Russian units suffering big losses pull out of Ukraine, UK military intelligence says

LVIV, Ukraine/KYIV OUTSKIRTS March 30 (Reuters) – Some Russian units suffering heavy losses in Ukraine had been forced to return home and to neighbouring Belarus, British military intelligence said a day after Russia promised to scale down military operations around Kyiv and another city.

Ukrainian President Volodymyr Zelenskiy reacted with scepticism to the offer made by Russia during negotiations in Istanbul aimed at de-escalating a conflict now in its fifth week.

His forces have halted the invasion on most fronts, and some analysts noted that Russia’s promise to reduce fighting mostly covered areas where it has been losing ground, even as civilians remained trapped in besieged cities in the south and east.

Heavy losses and the withdrawal of some troops was impacting Russian operations, said Britain’s defence ministry.

“Such activity is placing further pressure on Russia’s already strained logistics and demonstrates the difficulties Russia is having re-organising its units in forward areas within Ukraine,” it said in an assessment on Wednesday.

Russia is likely to continue to compensate for its reduced ground manoeuvre capability through mass artillery and missile strikes, the ministry added.

Russia has failed to capture any major city in its month-long invasion, while Ukrainian forces have made advances, recapturing territory from Russian troops on the outskirts of Kyiv, in the northeast and in the south.

One recaptured area on a road towards the village of Rusaniv was littered with burnt-out tanks and bits of Russian uniforms. Surrounding houses were destroyed.

Russia calls its assault a “special operation” to disarm and “denazify” Ukraine. The West says it launched an unprovoked invasion. The largest attack on a European nation since World War Two has killed or injured thousands, forced nearly 4 million to flee abroad and pummeled Russia’s economy with sanctions.

Russian Deputy Defence Minister Alexander Fomin said the offer to scale back some military operations was a confidence building step for the ongoing negotiations with Ukrainian officials in Istanbul.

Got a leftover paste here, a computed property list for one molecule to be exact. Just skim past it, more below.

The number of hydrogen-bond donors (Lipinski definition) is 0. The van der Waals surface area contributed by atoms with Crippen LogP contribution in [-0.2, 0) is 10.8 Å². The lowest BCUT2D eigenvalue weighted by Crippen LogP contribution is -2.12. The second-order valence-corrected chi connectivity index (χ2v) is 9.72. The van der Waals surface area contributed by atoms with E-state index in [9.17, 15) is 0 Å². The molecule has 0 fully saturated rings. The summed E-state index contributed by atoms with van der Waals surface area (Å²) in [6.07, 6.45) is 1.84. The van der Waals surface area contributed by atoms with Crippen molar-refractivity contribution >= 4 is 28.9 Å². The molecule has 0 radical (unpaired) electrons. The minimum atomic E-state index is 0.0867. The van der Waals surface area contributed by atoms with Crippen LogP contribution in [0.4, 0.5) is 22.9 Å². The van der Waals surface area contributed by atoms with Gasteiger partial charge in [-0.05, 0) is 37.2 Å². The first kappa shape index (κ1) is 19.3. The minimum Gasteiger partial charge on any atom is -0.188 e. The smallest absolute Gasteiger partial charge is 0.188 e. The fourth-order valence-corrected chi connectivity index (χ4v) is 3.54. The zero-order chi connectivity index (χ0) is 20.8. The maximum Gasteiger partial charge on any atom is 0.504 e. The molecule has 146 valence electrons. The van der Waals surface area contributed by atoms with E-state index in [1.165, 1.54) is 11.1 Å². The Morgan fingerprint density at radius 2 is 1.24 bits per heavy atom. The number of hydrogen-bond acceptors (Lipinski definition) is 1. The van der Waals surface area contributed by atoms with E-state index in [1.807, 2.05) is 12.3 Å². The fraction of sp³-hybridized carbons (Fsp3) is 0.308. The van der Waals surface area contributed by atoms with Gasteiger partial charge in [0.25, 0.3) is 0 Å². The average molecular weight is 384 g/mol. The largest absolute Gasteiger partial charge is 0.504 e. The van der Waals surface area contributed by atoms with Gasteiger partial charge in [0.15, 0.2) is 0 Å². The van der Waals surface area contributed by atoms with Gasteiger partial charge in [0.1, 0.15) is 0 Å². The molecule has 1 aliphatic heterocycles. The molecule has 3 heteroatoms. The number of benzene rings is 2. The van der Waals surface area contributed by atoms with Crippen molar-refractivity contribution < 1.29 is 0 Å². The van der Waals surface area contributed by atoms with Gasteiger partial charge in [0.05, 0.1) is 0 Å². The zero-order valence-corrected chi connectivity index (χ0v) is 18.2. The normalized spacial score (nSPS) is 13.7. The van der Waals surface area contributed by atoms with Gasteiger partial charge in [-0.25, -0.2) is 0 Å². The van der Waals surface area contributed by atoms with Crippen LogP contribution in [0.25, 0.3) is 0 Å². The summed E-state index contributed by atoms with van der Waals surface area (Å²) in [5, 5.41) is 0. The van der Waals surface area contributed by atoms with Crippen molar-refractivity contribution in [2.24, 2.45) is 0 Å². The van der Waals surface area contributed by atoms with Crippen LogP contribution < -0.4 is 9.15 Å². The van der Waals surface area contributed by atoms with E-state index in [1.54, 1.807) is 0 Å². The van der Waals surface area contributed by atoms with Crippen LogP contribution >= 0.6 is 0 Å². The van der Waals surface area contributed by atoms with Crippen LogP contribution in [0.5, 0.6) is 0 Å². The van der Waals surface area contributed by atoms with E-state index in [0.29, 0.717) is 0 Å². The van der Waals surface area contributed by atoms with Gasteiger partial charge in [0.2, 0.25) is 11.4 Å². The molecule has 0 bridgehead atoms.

“In order to increase mutual trust and create the necessary conditions for further negotiations and achieving the ultimate goal of agreeing and signing (an) agreement, a decision was made to radically, by a large margin, reduce military activity in the Kyiv and Chernihiv directions,” Russian Deputy Defence Minister Alexander Fomin told reporters.

Fomin made no mention of other areas that have seen heavy fighting, including around Mariupol in the southeast, Sumy and Kharkiv in the east and Kherson and Mykolaiv in the south.

“Ukrainians are not naive people,” President Zelenskiy said late on Tuesday.

“Ukrainians have already learned during these 34 days of invasion, and over the past eight years of the war in Donbass, that the only thing they can trust is a concrete result.”

MAJOR OFFENSIVE POSSIBLE

Russia has started moving very small numbers of troops away from positions around Kyiv in a move that is more of a repositioning than a retreat or a withdrawal from the war, the Pentagon said on Tuesday.

“We all should be prepared to watch for a major offensive against other areas of Ukraine,” spokesman John Kirby told a news briefing. “It does not mean that the threat to Kyiv is over.”

Britain’s Ministry of Defence earlier said: “It is highly likely that Russia will seek to divert combat power from the north to their offensive in the Donetsk and Luhansk regions in the east”.

Reuters could not immediately verify the claims made by either side.

The Moscow-backed self-proclaimed Donetsk People’s Republic in eastern Ukraine may consider joining Russia once it controls all of Ukraine’s Donetsk region, its leader was quoted as saying. Kyiv has said any such move would have no legal basis.

In Ukraine’s besieged seaport Mariupol, thousands of civilians may have died, the head of the United Nations human rights mission in the country told Reuters on Tuesday.

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